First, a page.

Freighter aircraft departs with tail strut attached due to incomplete checklist execution

Tail strut was not detached from a BAe 146 freighter aircraft prior to take-off

Checklists are essential for overcoming memory limitations and ensuring actions items are completed, an ATSB investigation into an incident where a tail strut was not detached from a BAe 146 freighter aircraft prior to take-off highlights.

The Cobham Aviation Services British Aerospace 146-300 had landed in Sydney in the early morning of 22 January 2019 while en route from Melbourne to Brisbane, conducting a scheduled night freight operation. The tail strut, which prevents the aircraft from tipping onto its rear fuselage during loading operations, was attached to the rear of the aircraft before cargo unloading and loading commenced.

Although confirmation of the tail strut’s removal prior to departure was a checklist item prior to engine start, the aircraft taxied for departure to Brisbane with the tail strut still attached. As it taxied, a ground crew member saw that the tail strut was still attached, however, a number of attempts to contact the flight crew were unsuccessful and the aircraft turned onto the runway and departed.

As a consequence the tail strut detached from the aircraft during the take-off roll and fell onto the runway. A subsequent runway inspection recovered the tail strut, and the aircraft continued to Brisbane and landed without further incident.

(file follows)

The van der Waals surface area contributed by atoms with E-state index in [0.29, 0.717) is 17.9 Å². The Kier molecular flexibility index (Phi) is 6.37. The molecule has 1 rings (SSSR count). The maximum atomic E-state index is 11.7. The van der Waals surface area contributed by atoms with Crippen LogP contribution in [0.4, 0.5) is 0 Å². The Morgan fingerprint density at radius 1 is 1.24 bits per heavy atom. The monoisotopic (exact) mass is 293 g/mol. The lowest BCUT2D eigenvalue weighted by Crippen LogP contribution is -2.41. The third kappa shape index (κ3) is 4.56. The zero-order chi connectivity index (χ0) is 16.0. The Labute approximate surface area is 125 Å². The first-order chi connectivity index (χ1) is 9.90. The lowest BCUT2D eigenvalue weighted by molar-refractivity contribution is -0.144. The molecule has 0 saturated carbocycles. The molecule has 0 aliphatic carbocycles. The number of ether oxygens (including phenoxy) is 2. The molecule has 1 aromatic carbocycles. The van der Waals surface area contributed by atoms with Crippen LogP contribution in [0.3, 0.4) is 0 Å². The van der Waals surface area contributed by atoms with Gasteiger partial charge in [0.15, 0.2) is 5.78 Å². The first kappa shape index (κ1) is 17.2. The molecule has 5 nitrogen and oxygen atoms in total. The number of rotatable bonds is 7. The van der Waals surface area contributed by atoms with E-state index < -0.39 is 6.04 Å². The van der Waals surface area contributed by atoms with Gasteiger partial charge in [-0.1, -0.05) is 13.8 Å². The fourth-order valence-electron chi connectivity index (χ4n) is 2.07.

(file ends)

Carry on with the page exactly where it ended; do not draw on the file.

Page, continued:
The ATSB’s investigation into the incident found that pre-departure checklist items, required to be performed by the aircraft captain and the ground engineer in a challenge-and-response manner, were not completed. This negated the value of the checklist as a risk control, and resulted in a missed opportunity to detect the tail strut’s presence prior to departure.

The ATSB also found that the engineer performing the aircraft turn-around had no effective means or procedure to contact the aircraft while it was taxiing.

In response to the incident, the operator undertook a number of actions including issuing a safety alert to relevant staff highlighting the despatch procedure, including the challenge-and-response requirement for the relevant cockpit to ground checklist.  

This investigation’s safety message highlights checklists are an essential tool for overcoming memory limitations, and ensuring that action items are completed in sequence and without omission.

The ATSB notes that while, the value of checklists may not be obvious for routinely-performed tasks, the incomplete use of checklists has often been cited as a factor in previous aircraft accidents.

Read the investigation report AO-2019-006: Aircraft preparation event involving BAe 146-300, VH-NJZ, Sydney Airport, NSW, on 22 January 2019

Last update 23 June 2020

Final report

AO-2019-006: Aircraft preparation event involving BAe 146-300, VH-NJZ, Sydney Airport, NSW, on 22 January 2019